VIDEO!! Gardening 101: How To Hand-Pollinate Tomatoes & Peppers

Allright, y’all – had a few glitches so it’s not Thursday as promised, but I’m hoping you’ll forgive me. And also go easy on me? Normally I have a whole crew working with me, but this film was directed, produced, filmed (except for the shot where I handed the camera to my mom – go mom!), audio recorded, and edited by yours truly. We made this film yesterday.


Enjoy!


Gardening 101: How To Hand-Pollinate Tomatoes And Peppers from One Green Generation on Vimeo.


Subscribe To Our Videos!


To subscribe to our videos in an RSS reader, or receive them in an email, please click here: SUBSCRIBE. We plan to make more of them!

Our Family Allotment

Flower & Vegetable Garden 7-15-08

Flower & Vegetable Garden 7-15-08

 

When Matt and I moved to Seattle, we knew we wanted to live in a dense urban area of the city – one that was highly walkable and that was central to public transportation, friends and family (who live on opposite sides of town). We found such a place in Capitol Hill, just a couple blocks outside of downtown. And, despite my telling myself a year ago that I would never, ever live in an apartment again, here we are!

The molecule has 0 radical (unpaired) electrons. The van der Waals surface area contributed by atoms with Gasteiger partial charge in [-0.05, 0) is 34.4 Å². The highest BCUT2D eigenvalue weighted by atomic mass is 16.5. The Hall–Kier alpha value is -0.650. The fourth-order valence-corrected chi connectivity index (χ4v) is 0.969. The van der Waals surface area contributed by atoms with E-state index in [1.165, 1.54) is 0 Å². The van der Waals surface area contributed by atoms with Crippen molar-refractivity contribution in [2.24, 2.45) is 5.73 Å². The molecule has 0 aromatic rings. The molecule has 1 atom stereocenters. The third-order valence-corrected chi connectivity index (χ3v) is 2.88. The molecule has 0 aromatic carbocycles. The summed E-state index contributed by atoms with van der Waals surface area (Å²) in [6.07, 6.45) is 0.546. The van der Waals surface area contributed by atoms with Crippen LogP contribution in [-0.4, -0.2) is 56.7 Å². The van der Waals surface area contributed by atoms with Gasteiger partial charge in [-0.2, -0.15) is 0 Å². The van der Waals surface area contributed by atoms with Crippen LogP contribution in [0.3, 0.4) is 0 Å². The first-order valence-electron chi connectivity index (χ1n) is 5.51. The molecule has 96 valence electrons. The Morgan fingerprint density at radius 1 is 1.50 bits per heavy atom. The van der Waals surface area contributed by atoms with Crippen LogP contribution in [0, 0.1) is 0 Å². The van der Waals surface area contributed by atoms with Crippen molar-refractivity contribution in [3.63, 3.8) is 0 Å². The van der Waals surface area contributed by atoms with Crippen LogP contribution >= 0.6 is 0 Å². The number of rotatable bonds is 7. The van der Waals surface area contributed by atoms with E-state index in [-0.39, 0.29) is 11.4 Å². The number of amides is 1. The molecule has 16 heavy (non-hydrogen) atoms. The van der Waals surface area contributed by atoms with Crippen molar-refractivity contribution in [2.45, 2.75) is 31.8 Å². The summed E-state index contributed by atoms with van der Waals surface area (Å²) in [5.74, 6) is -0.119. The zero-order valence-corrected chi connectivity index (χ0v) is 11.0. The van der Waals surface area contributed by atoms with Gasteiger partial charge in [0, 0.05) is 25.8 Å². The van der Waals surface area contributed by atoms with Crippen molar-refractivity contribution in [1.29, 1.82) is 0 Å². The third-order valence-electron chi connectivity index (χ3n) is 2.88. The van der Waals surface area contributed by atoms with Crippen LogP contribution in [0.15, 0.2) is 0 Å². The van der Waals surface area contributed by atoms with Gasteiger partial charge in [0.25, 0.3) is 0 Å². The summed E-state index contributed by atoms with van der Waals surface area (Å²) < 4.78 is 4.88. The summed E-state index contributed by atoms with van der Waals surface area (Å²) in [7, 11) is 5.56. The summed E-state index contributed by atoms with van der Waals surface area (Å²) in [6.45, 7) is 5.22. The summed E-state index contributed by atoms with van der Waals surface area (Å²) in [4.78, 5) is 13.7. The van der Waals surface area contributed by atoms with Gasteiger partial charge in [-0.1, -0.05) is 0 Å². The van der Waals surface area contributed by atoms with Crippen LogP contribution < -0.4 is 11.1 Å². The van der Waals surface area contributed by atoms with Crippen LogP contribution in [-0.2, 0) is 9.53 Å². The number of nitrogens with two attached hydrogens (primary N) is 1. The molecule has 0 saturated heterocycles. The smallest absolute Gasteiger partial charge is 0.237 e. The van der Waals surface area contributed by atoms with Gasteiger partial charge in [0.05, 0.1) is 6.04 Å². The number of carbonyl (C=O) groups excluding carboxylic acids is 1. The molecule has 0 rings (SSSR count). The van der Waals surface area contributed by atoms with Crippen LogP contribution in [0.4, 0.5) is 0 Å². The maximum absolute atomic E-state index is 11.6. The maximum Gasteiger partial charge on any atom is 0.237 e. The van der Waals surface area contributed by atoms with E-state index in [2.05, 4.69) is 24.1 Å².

We moved from a house on 1/2 acre, with a garden that was nearing 2,000 ft2, to a small one-bedroom apartment with a fire escape garden. I have put myself on the waiting list for a neighborhood garden allotment (they’re called p-patches here). But the waiting list for most plots is upwards of 2 years. Sigh.


I was complaining about this to my mother two months ago, and she said, “well, garden here!” “Really?” I asked. “Yeah, sure, why not!” she said, with a faint bit of excitement in her voice. I was surprised. And happy. And boy howdy, I took her up on her offer!

 

Container Garden – One Half

(Note: clicking on any of these photos will enlarge them for more detail)